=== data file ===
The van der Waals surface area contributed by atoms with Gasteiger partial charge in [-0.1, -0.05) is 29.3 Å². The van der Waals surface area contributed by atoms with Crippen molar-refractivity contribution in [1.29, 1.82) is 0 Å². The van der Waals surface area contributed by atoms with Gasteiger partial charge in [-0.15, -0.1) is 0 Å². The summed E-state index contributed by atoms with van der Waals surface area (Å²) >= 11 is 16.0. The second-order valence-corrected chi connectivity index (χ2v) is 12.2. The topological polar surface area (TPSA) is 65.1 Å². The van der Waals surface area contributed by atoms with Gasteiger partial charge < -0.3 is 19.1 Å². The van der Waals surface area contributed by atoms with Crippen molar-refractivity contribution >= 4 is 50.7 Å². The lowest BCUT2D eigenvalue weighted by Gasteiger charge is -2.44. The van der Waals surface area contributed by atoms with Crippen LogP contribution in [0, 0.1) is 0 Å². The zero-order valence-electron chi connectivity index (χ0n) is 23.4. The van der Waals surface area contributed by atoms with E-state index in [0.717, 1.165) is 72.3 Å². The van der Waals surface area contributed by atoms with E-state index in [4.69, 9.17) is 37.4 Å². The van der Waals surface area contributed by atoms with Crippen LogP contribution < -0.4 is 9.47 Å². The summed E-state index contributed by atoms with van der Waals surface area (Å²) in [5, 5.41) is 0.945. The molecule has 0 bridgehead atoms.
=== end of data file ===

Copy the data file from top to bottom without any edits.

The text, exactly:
The van der Waals surface area contributed by atoms with Gasteiger partial charge in [-0.1, -0.05) is 29.3 Å². The van der Waals surface area contributed by atoms with Crippen molar-refractivity contribution in [1.29, 1.82) is 0 Å². The van der Waals surface area contributed by atoms with Gasteiger partial charge in [-0.15, -0.1) is 0 Å². The summed E-state index contributed by atoms with van der Waals surface area (Å²) >= 11 is 16.0. The second-order valence-corrected chi connectivity index (χ2v) is 12.2. The topological polar surface area (TPSA) is 65.1 Å². The van der Waals surface area contributed by atoms with Gasteiger partial charge < -0.3 is 19.1 Å². The van der Waals surface area contributed by atoms with Crippen molar-refractivity contribution >= 4 is 50.7 Å². The lowest BCUT2D eigenvalue weighted by Gasteiger charge is -2.44. The van der Waals surface area contributed by atoms with Crippen LogP contribution in [0, 0.1) is 0 Å². The zero-order valence-electron chi connectivity index (χ0n) is 23.4. The van der Waals surface area contributed by atoms with E-state index in [0.717, 1.165) is 72.3 Å². The van der Waals surface area contributed by atoms with E-state index in [4.69, 9.17) is 37.4 Å². The van der Waals surface area contributed by atoms with Crippen LogP contribution < -0.4 is 9.47 Å². The summed E-state index contributed by atoms with van der Waals surface area (Å²) in [5, 5.41) is 0.945. The molecule has 0 bridgehead atoms.